Savings, Coupons & Prices
Is the cost of your liothyronine too expensive?
You may qualify for programs where you can pay as little as $0 per fill, subject to income and insurance status.This content is intended for US audiences only
NowPatient offers cost effective access to liothyronine for everyone including those who are uninsured, those who have commercial insurance as well as those who are enrolled into state or federal programs like Medicaid, Medicare Part D, full Low Income Subsidy (LIS, “Extra Help”), TRICARE or Veterans (VA) Benefits.
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What can I do if I am commercially insured but cannot afford my liothyronine?
If you are commercially insured and you cannot afford your copay or co-insurance you can opt for purchasing liothyronine outside of your plan using the Rx Advantage card, with costs that are usually lower than a typical plan copay. If you elect to use this method, out of pocket costs do not contribute towards your plan deductibles.
If you cannot afford the cash price possibly due to income constraints, then there is the option of applying to state assistance programs like Medicaid. Often, you may be able to receive your liothyronine without any costs at all. You can check Medicaid eligibility in your state by following this link HealthCare.gov. The government site is easy to use and you can select your state and it will navigate you to the appropriate contact point to make the application.
What can I do if I am uninsured and cannot afford my liothyronine?
If you cannot afford the cash price of liothyronine using the Rx Advantage card then there is the option of applying to state programs like Medicaid. Often, you may be able to receive your liothyronine without any costs at all. You can check Medicaid eligibility in your state by following this link HealthCare.gov. The government site is easy to use and you can select your state and it will navigate you to the appropriate contact point to make the application.
What can I do if I am insured with Medicare and cannot afford my liothyronine?
If you are insured with Medicare and have Part D or an Advantage drug plan but cannot afford your copay or co-insurance element (for example if you are in the coverage gap or Donut Hole) then you have a number of options:
RX ADVANTAGE CARD
You can use the Rx Advantage to purchase the medication outside of your plan at prices that may be lower than you copay or co-insurance element. If you elect to use this method, out of pocket costs do not contribute towards your plan deductibles.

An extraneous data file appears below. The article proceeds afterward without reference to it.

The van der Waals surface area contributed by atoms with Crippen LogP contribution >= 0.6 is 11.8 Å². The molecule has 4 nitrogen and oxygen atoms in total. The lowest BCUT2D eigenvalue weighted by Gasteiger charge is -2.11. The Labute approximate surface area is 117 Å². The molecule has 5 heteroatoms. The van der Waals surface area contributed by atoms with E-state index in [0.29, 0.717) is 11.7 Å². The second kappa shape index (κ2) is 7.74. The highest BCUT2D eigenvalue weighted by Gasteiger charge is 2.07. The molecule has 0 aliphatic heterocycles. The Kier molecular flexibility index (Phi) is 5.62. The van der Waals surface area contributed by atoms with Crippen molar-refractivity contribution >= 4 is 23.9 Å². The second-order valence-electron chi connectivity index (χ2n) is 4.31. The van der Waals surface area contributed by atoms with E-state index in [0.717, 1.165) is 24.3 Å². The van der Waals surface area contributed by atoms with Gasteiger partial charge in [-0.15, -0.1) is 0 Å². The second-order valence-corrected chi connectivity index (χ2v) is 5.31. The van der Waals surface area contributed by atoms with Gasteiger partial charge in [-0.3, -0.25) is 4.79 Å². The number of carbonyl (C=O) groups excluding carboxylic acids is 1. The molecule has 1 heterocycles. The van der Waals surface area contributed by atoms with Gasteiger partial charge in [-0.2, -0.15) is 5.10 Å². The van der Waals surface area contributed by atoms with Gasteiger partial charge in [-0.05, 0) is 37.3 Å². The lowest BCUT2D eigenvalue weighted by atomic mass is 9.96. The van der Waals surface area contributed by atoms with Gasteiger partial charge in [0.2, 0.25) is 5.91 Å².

LOW INCOME SUBSIDY
If this is still too expensive or unaffordable then you can apply for federal support like Low Income Subsidy (LIS). To be eligible for Low Income Subsidy, you need to be resident in one of the 50 States or the District of Columbia. You can check eligibility online at SSA Medicare D Extra Help. You can also call Social Security at 1-800-772-1213 (TTY 1-800-325-0778).
Alternatively, you can check Medicaid eligibility in your state by following this link to the HealthCare.gov. The government site is easy to use and you can select your state and it will navigate you to the appropriate contact point to make the application. State Medicaid programs may cover the full cost of your medication.
Am I eligible for the Rx Advantage Card and how much does liothyronine cost without insurance?
Our website gives savings options to customers who wish to purchase liothyronine, as either a brand or generic, without the constraints of insurance. By using the Rx Advantage Card, users can save up to 90% on the cost of their medication. The card can be used at over 65,000 pharmacies nationwide, across America. Even if you are insured, in most cases the cash price will be significantly cheaper than your existing co-pay. NowPatient is able to negotiate discounts on bulk drug purchases with pharmacy owners meaning you can access lower medication prices at nearby pharmacies using our card that can be conveniently stored in your NowPatient account.
What will my out-of-pocket cost be for liothyronine when using the Rx Advantage Card?
Your out-of-pocket (OOP) cost will effectively be the discounted cash price you pay for liothyronine using the Rx Advantage Card. If you are insured, your OOP expense can not be used against your plan deductible, if your plan has a deductible.
Is it legal for me to pay cash for liothyronine even though I have insurance?
Yes. The Rx Advantage card is especially useful for people who have High-deductible health plans (HDHPs). It can be used for insured, uninsured, and underinsured persons.